Gimme lip

Cracking up with the Black Lips. Plus: Ruins, Brutal Sound FX No. 43, Cryptacize, and Matt Pond PA
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Tatsuya Yoshida of Ruins

kimberly@sfbg.com

SONIC REDUCER Do you believe in magic? Or voodoo? Or the links between ecstasy and long-term memory loss? If you're a firm believer in the last, then you probably can't recall the good ole days of garage rock — and no, I'm not talking about '60s snarlers like the Seeds, the Standells, and the Chocolate Watchband nor '80s revivalists like the Fleshtones, the Chesterfield Kings, and Holly Golightly. I'm searching the motley gray matter for that fuzzed-out, lo-fi, house-rockin' turn-of-the-century blast from the early '00s past, the one that teetered forth in the crusty, musty, mop-topped form of the Hives, the Von Bondies, the Vines, the Dirtbombs, the Strokes, the Detroit Cobras, the White Stripes, the Makers, the Datsuns, et al. In '02 you were crap on a cracker if you didn't come with the thes and the esses and the three chords and the loud, plowed, and way-too-gristly grizzly rock 'n' roll.

So where did all the good times go, troglodytes? The initial '60s American garage rock siege was hopped up on the rawboned, blues-indebted British Invaders. But this time around did the bands simply get bored of the same few chords? Or weary of the uniforms? Was it simply another historical hiccup in musical trend cycles, a brief burst of energy fed by pink-slipped creatives and millennial joie de vivre?

Still, longtime listeners know garage rock never quite stops. The ahistorical trendoids who leaped aboard the bandwagon — who didn't know your Kingsmen from your Chesterfield Kings or "Louie Louie" from "Talk Talk" — may have moved on to the next flavor of the weak. But snotty rock springs eternal — like mucus. Among the main remaining perpetrators today are those bone-deep bad boys with one foot in rock's past and another in the future the Black Lips, the kid bros of all of those '00s garage third wavers, who arrived kitted out with a tumescent, prepubescent sense of humor, a hot and sweaty live show, innumerable 7-inches, and now four full-lengths. I remember taking a listen to the Black Lips' first self-titled Bomp! CD four years ago and finding that it rose above the pile of garage-bound by-the-bookers like so much toxic, nonnutritious, black-flecked, punky foam.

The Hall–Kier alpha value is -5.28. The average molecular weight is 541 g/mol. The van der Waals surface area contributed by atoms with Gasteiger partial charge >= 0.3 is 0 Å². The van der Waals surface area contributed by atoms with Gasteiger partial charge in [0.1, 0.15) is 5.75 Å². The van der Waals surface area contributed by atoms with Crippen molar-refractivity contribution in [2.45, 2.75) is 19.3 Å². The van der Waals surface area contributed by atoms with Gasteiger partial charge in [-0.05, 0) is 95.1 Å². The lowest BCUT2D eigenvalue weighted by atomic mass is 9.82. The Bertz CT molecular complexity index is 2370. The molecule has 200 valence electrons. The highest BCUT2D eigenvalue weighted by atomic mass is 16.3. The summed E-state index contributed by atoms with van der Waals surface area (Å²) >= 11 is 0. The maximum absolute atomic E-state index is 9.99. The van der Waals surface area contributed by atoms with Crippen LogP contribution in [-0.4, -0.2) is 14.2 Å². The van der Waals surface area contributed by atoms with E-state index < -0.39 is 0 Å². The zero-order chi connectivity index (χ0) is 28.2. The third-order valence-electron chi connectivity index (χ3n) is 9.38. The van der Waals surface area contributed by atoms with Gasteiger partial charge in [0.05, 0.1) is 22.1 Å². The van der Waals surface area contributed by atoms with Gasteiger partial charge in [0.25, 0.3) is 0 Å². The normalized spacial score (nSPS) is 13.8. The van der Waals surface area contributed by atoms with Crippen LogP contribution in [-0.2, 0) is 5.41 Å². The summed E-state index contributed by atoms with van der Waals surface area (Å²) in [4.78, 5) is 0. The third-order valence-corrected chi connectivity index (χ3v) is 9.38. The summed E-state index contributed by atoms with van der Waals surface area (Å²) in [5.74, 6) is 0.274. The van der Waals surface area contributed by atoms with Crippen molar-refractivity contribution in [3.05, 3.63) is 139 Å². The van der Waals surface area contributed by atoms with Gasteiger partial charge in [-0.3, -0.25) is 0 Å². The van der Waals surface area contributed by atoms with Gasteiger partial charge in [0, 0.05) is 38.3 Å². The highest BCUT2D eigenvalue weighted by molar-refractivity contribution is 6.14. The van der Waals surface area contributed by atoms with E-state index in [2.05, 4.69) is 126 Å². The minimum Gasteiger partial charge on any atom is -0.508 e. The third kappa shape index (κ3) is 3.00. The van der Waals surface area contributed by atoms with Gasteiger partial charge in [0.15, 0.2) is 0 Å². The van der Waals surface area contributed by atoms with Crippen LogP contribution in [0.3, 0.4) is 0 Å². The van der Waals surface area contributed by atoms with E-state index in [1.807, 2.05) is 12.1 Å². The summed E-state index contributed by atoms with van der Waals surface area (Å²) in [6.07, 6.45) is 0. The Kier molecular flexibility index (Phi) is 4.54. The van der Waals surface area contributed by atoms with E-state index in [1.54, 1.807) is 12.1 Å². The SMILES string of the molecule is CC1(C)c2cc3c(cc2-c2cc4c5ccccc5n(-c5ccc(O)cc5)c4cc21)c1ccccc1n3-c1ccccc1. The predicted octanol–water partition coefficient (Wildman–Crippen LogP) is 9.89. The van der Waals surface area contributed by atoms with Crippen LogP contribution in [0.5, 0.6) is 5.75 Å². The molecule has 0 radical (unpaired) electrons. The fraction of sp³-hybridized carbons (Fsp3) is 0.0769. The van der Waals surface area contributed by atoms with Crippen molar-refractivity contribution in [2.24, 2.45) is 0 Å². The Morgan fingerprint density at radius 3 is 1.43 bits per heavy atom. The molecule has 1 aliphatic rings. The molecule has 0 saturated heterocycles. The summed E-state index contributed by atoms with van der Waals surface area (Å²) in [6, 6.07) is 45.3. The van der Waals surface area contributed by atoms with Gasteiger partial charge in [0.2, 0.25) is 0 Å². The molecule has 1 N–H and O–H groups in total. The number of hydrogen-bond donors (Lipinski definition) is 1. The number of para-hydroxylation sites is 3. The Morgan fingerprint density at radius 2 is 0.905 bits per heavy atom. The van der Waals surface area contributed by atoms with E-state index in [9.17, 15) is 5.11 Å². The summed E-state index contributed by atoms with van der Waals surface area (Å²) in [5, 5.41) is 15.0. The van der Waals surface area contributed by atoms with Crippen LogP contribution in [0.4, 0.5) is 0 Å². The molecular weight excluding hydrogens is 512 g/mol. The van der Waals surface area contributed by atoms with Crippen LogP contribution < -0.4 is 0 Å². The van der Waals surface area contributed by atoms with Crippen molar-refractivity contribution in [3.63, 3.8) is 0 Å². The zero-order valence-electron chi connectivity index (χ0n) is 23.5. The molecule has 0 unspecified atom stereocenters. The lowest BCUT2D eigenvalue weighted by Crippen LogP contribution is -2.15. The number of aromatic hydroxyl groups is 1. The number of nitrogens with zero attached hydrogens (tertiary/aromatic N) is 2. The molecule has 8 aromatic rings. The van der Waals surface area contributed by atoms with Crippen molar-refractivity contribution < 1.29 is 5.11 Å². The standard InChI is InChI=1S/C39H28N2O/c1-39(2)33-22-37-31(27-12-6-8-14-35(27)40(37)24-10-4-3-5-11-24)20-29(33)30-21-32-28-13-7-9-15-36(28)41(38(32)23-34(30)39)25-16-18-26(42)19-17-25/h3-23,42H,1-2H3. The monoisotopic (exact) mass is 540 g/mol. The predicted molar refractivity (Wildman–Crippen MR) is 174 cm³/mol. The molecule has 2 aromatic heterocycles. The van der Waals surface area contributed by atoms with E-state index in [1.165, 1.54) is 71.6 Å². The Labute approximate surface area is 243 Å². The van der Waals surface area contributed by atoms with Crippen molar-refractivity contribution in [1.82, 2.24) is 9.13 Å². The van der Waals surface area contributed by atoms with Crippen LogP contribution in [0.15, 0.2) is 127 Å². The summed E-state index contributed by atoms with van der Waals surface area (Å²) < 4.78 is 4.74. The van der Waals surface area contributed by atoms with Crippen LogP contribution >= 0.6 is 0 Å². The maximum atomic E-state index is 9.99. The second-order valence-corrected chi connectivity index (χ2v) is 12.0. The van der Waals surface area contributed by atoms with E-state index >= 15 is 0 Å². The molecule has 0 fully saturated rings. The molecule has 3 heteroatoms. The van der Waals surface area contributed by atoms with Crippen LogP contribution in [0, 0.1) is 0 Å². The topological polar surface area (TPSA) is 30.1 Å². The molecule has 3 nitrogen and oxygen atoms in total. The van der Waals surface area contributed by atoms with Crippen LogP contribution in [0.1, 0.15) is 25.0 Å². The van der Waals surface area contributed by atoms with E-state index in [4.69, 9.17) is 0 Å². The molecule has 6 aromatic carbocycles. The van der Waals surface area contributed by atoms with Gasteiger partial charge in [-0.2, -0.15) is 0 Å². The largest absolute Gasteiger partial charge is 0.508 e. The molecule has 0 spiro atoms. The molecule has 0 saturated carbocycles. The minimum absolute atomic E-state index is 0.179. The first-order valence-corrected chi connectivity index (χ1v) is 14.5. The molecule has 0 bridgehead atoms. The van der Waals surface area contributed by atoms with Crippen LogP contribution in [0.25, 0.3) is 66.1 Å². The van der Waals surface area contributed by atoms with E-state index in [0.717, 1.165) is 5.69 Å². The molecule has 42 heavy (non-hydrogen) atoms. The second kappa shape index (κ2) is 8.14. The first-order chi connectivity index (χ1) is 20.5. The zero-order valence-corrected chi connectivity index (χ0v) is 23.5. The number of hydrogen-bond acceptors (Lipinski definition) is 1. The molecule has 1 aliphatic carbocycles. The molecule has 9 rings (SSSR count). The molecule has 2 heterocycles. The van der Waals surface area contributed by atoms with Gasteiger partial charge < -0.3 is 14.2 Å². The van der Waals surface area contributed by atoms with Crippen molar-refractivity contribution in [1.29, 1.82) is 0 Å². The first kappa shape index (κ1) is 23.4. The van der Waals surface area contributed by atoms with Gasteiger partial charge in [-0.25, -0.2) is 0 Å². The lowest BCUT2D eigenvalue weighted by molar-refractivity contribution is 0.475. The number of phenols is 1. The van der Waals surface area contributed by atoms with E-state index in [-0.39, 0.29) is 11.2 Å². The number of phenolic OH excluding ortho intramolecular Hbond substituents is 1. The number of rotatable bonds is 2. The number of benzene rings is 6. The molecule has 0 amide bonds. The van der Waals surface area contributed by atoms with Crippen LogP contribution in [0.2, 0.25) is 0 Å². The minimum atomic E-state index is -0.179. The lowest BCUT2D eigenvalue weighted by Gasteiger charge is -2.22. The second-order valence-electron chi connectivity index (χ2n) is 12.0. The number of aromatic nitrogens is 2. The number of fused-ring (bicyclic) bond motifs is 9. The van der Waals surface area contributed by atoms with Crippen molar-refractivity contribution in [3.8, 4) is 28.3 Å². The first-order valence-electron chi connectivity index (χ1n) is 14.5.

The Atlanta group's latest CD, Good Bad Not Evil (Vice), finds them name-checking girl-group matresfamilias right up front — looking to a line from the Shangri-Las' "Give Him a Great Big Kiss" with the album title — while still plying their grimy tricks: they sing the praises of "Magic City titties," strike pseudoreverent poses with "How Do You Tell the Child That Someone Has Died," and invoke the spirit of Professor Longhair and the 13th Floor Elevators while slamming the "ruthless old bag" that swept through N'awlins on "O Katrina!" The epicenter of Good Bad Not Evil might be "Veni Vidi Vici," punctuated by creepy slaps and skin-crawling licks as vocalist-guitarist Cole Alexander mocks, "Mirror, mirror on the wall / Who's the greatest of them all / My man Muhammad, Boy Jesus too / 'Cause I came, I saw / I conquered all / All y'all, all y'all, all y'all / People look towards Mecca's way / Sistine Chapel people pray / It don't matter what you do / Holy World War will come for you." Call it flower punk, as the Black Lips are wont to do, or conscious garage rock or backpacker bop, but it sounds like the scamps are reaching past the retro toward some real issues these days.

Of course, the Black Lips won't spill the goods. Not that they can, when talking to Alexander, 25, turns out to be an exercise in total frustration. On a mobile and on the move through Indianapolis with the rest of the combo, the vocalist kept dropping out — or hanging up — betwixt juicy tidbits on dating Osama bin Laden's niece Wafah Dufour ("We discussed making some instrumental tracks and hung out.

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